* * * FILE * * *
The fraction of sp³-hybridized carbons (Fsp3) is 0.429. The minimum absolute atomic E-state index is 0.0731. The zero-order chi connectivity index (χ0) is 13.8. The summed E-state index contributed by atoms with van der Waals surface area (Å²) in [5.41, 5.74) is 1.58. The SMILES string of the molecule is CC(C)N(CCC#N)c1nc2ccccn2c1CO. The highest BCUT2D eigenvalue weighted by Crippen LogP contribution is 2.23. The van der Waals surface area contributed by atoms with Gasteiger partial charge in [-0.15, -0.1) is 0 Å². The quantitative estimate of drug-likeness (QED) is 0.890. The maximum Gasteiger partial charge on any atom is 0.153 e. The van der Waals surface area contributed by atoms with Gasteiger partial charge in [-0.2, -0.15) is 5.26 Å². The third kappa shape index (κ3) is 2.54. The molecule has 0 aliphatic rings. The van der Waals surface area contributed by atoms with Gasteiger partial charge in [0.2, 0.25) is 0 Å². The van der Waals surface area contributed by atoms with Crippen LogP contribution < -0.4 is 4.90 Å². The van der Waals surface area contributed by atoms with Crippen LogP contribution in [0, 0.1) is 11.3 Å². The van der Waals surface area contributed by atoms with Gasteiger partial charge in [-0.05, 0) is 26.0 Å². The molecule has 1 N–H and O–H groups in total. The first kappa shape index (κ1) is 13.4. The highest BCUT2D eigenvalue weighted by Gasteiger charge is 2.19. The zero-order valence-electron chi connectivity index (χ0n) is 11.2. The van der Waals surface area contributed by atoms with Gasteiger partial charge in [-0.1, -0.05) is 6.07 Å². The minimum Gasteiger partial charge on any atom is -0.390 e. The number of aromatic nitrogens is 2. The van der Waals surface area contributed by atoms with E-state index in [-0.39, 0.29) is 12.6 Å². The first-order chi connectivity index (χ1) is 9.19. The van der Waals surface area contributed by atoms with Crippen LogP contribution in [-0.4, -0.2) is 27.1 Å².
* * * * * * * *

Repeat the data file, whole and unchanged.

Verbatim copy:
The fraction of sp³-hybridized carbons (Fsp3) is 0.429. The minimum absolute atomic E-state index is 0.0731. The zero-order chi connectivity index (χ0) is 13.8. The summed E-state index contributed by atoms with van der Waals surface area (Å²) in [5.41, 5.74) is 1.58. The SMILES string of the molecule is CC(C)N(CCC#N)c1nc2ccccn2c1CO. The highest BCUT2D eigenvalue weighted by Crippen LogP contribution is 2.23. The van der Waals surface area contributed by atoms with Gasteiger partial charge in [-0.15, -0.1) is 0 Å². The quantitative estimate of drug-likeness (QED) is 0.890. The maximum Gasteiger partial charge on any atom is 0.153 e. The van der Waals surface area contributed by atoms with Gasteiger partial charge in [-0.2, -0.15) is 5.26 Å². The third kappa shape index (κ3) is 2.54. The molecule has 0 aliphatic rings. The van der Waals surface area contributed by atoms with Gasteiger partial charge in [0.2, 0.25) is 0 Å². The van der Waals surface area contributed by atoms with Crippen LogP contribution < -0.4 is 4.90 Å². The van der Waals surface area contributed by atoms with Crippen LogP contribution in [0, 0.1) is 11.3 Å². The van der Waals surface area contributed by atoms with Gasteiger partial charge in [-0.05, 0) is 26.0 Å². The molecule has 1 N–H and O–H groups in total. The first kappa shape index (κ1) is 13.4. The highest BCUT2D eigenvalue weighted by Gasteiger charge is 2.19. The zero-order valence-electron chi connectivity index (χ0n) is 11.2. The van der Waals surface area contributed by atoms with Gasteiger partial charge in [-0.1, -0.05) is 6.07 Å². The minimum Gasteiger partial charge on any atom is -0.390 e. The number of aromatic nitrogens is 2. The van der Waals surface area contributed by atoms with E-state index in [-0.39, 0.29) is 12.6 Å². The first-order chi connectivity index (χ1) is 9.19. The van der Waals surface area contributed by atoms with Crippen LogP contribution in [-0.4, -0.2) is 27.1 Å².